BREAKING NEWS: Advance OFCCP Audit Notification Letters Sent Out

It has come to our attention that OFCCP has sent out Courtesy Scheduling Announcement Letters providing contractors with advance notice of upcoming OFCCP audits.  Signed by interim Director Tom Dowd, dated February 17, 2017 and addressed generically to Human Resources Director, the letters provide warning that the establishment listed has been selected for an impending OFCCP compliance review.

The size and scope of this potential “wave” of CSALs is unknown at this point. We will update as soon as we have more details.

Acting Solicitor of Labor Named

Last week, amidst the drama of Andrew Puzder’s withdrawal from consideration as the Secretary of Labor, the Trump administration quietly appointed Nicholas Geale as the acting Solicitor for the Department of Labor.  The Solicitor of Labor is counsel for the various agencies within the Department of Labor, such as OFCCP and OSHA, representing them in litigation and initiating lawsuits on their behalf.

Geale is a Department of Labor veteran, previously serving under President George W. Bush.  His appointment is yet another key piece of the Department of Labor leadership team under President Trump.  With this appointment, and following the confirmation of Alex Acosta, the President’s alternative nominee for Secretary of Labor, the Administration can move forward with the identification of Agency heads, including a new Director of OFCCP.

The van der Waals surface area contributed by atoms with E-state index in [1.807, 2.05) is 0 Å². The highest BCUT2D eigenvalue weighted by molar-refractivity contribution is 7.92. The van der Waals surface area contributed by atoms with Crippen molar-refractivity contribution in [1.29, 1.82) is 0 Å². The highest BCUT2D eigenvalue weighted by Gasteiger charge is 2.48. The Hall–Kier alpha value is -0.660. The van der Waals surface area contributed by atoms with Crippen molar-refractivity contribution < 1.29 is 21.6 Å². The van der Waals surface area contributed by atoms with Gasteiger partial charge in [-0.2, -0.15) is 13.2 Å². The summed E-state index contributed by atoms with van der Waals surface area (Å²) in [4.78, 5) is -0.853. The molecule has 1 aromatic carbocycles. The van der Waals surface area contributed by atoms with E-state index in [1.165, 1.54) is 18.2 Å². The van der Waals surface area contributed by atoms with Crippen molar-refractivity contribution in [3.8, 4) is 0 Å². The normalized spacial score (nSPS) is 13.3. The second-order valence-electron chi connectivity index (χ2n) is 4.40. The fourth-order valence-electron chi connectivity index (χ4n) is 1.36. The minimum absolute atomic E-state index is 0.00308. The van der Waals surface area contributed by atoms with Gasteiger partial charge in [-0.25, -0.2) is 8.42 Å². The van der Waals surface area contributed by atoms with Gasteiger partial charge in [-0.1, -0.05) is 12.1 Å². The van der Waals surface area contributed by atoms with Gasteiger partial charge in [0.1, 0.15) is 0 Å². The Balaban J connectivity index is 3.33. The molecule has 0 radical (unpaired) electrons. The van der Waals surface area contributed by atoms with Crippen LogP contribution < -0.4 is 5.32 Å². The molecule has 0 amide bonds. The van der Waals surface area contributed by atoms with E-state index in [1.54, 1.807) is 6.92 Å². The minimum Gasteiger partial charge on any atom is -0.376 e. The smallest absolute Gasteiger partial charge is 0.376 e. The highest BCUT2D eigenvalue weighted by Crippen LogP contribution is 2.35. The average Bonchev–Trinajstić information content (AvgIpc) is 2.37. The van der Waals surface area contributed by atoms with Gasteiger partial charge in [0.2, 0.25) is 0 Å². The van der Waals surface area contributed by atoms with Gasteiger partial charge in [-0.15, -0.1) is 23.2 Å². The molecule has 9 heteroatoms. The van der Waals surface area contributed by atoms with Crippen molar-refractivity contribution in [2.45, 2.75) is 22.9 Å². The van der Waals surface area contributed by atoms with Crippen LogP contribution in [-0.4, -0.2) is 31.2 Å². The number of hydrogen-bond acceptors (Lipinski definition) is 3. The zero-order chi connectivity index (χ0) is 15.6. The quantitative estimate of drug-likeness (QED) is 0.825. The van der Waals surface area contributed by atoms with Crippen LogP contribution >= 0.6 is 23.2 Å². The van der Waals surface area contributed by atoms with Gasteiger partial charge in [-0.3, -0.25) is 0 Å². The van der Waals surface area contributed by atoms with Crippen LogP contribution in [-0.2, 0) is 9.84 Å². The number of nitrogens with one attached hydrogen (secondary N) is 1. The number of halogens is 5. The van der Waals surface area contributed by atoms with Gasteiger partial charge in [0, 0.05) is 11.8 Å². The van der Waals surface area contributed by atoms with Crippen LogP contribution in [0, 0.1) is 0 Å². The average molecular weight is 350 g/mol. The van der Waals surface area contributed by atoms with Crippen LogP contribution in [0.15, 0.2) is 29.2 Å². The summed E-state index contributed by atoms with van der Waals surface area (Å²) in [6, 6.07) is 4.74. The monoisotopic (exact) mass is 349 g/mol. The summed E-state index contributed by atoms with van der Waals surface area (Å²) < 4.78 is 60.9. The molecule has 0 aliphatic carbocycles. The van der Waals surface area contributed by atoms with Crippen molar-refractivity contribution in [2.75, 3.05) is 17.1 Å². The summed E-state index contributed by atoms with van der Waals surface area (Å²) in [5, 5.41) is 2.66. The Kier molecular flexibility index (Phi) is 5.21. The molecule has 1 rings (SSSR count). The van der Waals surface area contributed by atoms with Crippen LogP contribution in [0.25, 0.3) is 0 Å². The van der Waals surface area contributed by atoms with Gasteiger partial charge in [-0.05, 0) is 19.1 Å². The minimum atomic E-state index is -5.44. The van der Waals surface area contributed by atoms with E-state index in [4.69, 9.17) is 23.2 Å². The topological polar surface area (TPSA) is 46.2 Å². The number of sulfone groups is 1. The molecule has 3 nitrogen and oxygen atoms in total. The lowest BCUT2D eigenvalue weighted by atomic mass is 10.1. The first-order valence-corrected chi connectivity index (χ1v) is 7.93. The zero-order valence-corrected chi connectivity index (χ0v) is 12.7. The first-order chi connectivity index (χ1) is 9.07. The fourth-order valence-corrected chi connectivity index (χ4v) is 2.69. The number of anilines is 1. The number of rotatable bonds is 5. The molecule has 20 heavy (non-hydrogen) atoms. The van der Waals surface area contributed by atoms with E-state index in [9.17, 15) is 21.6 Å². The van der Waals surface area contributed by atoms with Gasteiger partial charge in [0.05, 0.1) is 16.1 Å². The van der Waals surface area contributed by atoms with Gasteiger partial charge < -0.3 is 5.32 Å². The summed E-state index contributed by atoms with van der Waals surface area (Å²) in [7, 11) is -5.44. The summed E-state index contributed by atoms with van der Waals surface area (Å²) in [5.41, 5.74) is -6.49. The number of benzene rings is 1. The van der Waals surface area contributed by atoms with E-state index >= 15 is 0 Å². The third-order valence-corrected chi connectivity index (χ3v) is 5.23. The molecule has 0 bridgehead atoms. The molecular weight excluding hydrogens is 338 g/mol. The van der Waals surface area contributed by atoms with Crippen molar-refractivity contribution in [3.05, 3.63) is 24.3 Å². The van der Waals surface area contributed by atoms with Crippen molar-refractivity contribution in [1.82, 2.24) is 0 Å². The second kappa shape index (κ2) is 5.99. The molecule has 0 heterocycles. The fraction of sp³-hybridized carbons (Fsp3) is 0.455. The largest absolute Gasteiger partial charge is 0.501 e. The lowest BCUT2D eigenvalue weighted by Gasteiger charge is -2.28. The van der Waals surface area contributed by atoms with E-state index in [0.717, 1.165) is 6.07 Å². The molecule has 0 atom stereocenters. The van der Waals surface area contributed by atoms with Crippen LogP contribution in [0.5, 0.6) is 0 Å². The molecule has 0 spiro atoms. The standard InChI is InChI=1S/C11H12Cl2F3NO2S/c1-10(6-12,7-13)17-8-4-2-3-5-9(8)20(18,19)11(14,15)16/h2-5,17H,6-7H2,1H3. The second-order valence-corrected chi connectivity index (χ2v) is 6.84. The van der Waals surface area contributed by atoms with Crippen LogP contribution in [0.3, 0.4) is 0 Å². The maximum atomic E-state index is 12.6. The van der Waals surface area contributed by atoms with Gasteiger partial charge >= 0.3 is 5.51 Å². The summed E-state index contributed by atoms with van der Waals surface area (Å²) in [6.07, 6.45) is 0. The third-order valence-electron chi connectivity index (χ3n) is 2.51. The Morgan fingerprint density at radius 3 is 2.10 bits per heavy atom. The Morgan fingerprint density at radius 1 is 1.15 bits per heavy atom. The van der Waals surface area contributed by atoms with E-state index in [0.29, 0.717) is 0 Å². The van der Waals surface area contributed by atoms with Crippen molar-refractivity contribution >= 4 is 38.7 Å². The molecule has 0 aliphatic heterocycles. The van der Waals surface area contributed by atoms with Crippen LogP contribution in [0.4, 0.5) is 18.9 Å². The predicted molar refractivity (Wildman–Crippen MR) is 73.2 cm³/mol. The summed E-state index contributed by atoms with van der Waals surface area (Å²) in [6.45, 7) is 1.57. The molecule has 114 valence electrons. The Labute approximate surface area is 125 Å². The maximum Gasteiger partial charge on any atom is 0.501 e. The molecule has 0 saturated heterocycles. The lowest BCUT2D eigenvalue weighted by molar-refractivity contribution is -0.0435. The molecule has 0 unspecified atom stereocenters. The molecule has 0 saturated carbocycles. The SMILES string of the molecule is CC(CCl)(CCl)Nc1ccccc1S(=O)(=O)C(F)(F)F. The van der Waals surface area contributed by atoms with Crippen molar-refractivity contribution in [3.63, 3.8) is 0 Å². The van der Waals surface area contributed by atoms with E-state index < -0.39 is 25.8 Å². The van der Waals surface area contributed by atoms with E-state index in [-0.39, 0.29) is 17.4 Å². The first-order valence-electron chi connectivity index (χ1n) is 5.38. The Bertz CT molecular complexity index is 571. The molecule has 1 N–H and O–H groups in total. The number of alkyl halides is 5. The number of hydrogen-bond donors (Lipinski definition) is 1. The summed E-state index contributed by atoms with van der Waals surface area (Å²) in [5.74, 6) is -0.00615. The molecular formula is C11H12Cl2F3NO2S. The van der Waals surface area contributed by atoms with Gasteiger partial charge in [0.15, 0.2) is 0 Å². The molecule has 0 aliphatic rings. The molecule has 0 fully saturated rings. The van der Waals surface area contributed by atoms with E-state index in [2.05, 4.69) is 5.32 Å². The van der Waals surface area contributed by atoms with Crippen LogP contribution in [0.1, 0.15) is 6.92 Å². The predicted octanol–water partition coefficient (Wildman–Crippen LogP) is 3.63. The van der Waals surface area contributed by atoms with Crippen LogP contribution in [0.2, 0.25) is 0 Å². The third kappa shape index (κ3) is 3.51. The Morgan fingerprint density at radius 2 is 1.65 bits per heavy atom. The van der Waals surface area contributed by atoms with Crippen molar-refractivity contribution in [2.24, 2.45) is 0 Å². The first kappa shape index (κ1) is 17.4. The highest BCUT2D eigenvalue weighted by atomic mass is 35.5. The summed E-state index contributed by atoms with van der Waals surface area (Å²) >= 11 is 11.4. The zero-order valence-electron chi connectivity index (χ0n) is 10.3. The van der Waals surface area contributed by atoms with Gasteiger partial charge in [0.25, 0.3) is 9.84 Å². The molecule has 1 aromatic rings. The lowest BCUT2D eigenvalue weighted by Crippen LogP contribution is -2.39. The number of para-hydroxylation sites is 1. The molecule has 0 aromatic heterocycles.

Trump Announces R. Alexander Acosta as Replacement Labor Secretary Nominee

Wasting no time to identify a replacement following Andrew Puzder’s withdrawal from consideration for Secretary of Labor, President Trump announced today that he has tapped R. Alexander Acosta for the role.  Acosta, who is the only Hispanic nominee in Trump’s cabinet, is a former U.S. Attorney and at one-time sat on the National Labor Relations Board.  While nothing is guaranteed, it would seem, unlike Puzder’s, Acosta’s confirmation should be met with widespread support.   However, as we find ourselves saying on an almost daily basis these days, stay tuned for future developments.

Andrew Puzder Withdraws as Secretary of Labor Nominee

Andrew Puzder has withdrawn from consideration as Secretary of Labor.  As we previously reported, Puzder’s confirmation hearing, scheduled for tomorrow, had been postponed multiple times amid increasing scrutiny surrounding his corporate and personal business dealings. His withdrawal came today amid reports that support among Republican Senators was faltering.

A replacement nominee has not yet been named but we will provide an update as soon as one is available.  Stay tuned.